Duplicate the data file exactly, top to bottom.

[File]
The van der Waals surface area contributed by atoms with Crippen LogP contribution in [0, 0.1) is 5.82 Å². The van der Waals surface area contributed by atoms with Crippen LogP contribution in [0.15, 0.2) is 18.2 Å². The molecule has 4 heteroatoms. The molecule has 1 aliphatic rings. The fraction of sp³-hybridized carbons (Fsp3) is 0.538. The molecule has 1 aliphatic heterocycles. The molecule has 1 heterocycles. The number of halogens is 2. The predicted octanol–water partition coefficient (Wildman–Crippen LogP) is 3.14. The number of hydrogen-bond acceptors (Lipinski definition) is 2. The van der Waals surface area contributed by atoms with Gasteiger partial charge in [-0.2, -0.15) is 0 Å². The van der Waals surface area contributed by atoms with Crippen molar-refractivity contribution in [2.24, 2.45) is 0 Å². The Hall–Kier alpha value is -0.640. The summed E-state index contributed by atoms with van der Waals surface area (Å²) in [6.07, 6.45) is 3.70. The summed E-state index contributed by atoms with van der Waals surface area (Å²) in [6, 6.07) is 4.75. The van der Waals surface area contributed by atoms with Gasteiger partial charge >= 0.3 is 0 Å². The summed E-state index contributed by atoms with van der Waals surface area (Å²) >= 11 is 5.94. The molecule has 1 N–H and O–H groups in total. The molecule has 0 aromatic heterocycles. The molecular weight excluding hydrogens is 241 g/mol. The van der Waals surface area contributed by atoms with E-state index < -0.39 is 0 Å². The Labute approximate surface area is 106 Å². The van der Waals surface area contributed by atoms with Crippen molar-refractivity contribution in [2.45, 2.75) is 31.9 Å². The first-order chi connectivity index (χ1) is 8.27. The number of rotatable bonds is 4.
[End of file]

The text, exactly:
The van der Waals surface area contributed by atoms with Crippen LogP contribution in [0, 0.1) is 5.82 Å². The van der Waals surface area contributed by atoms with Crippen LogP contribution in [0.15, 0.2) is 18.2 Å². The molecule has 4 heteroatoms. The molecule has 1 aliphatic rings. The fraction of sp³-hybridized carbons (Fsp3) is 0.538. The molecule has 1 aliphatic heterocycles. The molecule has 1 heterocycles. The number of halogens is 2. The predicted octanol–water partition coefficient (Wildman–Crippen LogP) is 3.14. The number of hydrogen-bond acceptors (Lipinski definition) is 2. The van der Waals surface area contributed by atoms with Gasteiger partial charge in [-0.2, -0.15) is 0 Å². The van der Waals surface area contributed by atoms with Crippen molar-refractivity contribution in [2.24, 2.45) is 0 Å². The Hall–Kier alpha value is -0.640. The summed E-state index contributed by atoms with van der Waals surface area (Å²) in [6.07, 6.45) is 3.70. The summed E-state index contributed by atoms with van der Waals surface area (Å²) in [6, 6.07) is 4.75. The van der Waals surface area contributed by atoms with Gasteiger partial charge >= 0.3 is 0 Å². The summed E-state index contributed by atoms with van der Waals surface area (Å²) >= 11 is 5.94. The molecule has 1 N–H and O–H groups in total. The molecule has 0 aromatic heterocycles. The molecular weight excluding hydrogens is 241 g/mol. The van der Waals surface area contributed by atoms with E-state index < -0.39 is 0 Å². The Labute approximate surface area is 106 Å². The van der Waals surface area contributed by atoms with Crippen molar-refractivity contribution in [2.45, 2.75) is 31.9 Å². The first-order chi connectivity index (χ1) is 8.27. The number of rotatable bonds is 4.